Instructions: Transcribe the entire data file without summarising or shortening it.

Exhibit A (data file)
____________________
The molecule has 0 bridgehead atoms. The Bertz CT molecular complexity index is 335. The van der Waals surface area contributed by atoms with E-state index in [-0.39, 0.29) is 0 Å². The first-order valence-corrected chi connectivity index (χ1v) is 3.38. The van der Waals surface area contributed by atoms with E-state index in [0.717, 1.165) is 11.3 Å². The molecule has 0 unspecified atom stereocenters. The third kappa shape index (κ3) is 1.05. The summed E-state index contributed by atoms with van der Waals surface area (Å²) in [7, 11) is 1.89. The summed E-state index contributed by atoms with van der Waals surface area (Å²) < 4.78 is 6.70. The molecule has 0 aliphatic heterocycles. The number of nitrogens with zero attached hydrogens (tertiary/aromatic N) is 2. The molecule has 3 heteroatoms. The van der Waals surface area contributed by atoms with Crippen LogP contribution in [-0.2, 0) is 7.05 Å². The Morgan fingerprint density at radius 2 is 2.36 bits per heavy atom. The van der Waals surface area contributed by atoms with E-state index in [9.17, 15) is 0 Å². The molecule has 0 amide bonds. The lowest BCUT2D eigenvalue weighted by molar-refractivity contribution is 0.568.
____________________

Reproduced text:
The molecule has 0 bridgehead atoms. The Bertz CT molecular complexity index is 335. The van der Waals surface area contributed by atoms with E-state index in [-0.39, 0.29) is 0 Å². The first-order valence-corrected chi connectivity index (χ1v) is 3.38. The van der Waals surface area contributed by atoms with E-state index in [0.717, 1.165) is 11.3 Å². The molecule has 0 unspecified atom stereocenters. The third kappa shape index (κ3) is 1.05. The summed E-state index contributed by atoms with van der Waals surface area (Å²) in [7, 11) is 1.89. The summed E-state index contributed by atoms with van der Waals surface area (Å²) < 4.78 is 6.70. The molecule has 0 aliphatic heterocycles. The number of nitrogens with zero attached hydrogens (tertiary/aromatic N) is 2. The molecule has 3 heteroatoms. The van der Waals surface area contributed by atoms with Crippen LogP contribution in [-0.2, 0) is 7.05 Å². The Morgan fingerprint density at radius 2 is 2.36 bits per heavy atom. The van der Waals surface area contributed by atoms with E-state index in [9.17, 15) is 0 Å². The molecule has 0 amide bonds. The lowest BCUT2D eigenvalue weighted by molar-refractivity contribution is 0.568.